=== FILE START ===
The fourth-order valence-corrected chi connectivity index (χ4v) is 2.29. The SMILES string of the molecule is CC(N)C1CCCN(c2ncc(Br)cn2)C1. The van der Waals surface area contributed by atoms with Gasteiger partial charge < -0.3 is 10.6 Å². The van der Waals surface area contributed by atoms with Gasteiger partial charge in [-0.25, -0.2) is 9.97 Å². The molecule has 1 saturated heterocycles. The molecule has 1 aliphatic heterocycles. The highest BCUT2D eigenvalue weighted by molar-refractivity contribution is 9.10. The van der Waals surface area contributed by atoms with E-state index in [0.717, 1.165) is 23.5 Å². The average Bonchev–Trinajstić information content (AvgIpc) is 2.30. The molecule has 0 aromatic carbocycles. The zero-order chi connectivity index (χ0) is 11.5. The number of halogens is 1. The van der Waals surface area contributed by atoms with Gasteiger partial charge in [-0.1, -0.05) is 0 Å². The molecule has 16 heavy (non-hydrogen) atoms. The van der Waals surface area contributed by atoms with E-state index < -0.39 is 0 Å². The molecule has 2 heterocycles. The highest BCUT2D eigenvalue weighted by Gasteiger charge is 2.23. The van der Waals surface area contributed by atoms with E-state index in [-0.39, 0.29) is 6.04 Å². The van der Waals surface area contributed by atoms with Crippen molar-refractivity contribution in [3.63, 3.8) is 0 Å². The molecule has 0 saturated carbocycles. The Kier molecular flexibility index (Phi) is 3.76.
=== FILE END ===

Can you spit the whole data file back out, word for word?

The fourth-order valence-corrected chi connectivity index (χ4v) is 2.29. The SMILES string of the molecule is CC(N)C1CCCN(c2ncc(Br)cn2)C1. The van der Waals surface area contributed by atoms with Gasteiger partial charge < -0.3 is 10.6 Å². The van der Waals surface area contributed by atoms with Gasteiger partial charge in [-0.25, -0.2) is 9.97 Å². The molecule has 1 saturated heterocycles. The molecule has 1 aliphatic heterocycles. The highest BCUT2D eigenvalue weighted by molar-refractivity contribution is 9.10. The van der Waals surface area contributed by atoms with E-state index in [0.717, 1.165) is 23.5 Å². The average Bonchev–Trinajstić information content (AvgIpc) is 2.30. The molecule has 0 aromatic carbocycles. The zero-order chi connectivity index (χ0) is 11.5. The number of halogens is 1. The van der Waals surface area contributed by atoms with Gasteiger partial charge in [-0.1, -0.05) is 0 Å². The molecule has 16 heavy (non-hydrogen) atoms. The van der Waals surface area contributed by atoms with E-state index < -0.39 is 0 Å². The molecule has 2 heterocycles. The highest BCUT2D eigenvalue weighted by Gasteiger charge is 2.23. The van der Waals surface area contributed by atoms with E-state index in [-0.39, 0.29) is 6.04 Å². The van der Waals surface area contributed by atoms with Crippen molar-refractivity contribution in [3.63, 3.8) is 0 Å². The molecule has 0 saturated carbocycles. The Kier molecular flexibility index (Phi) is 3.76.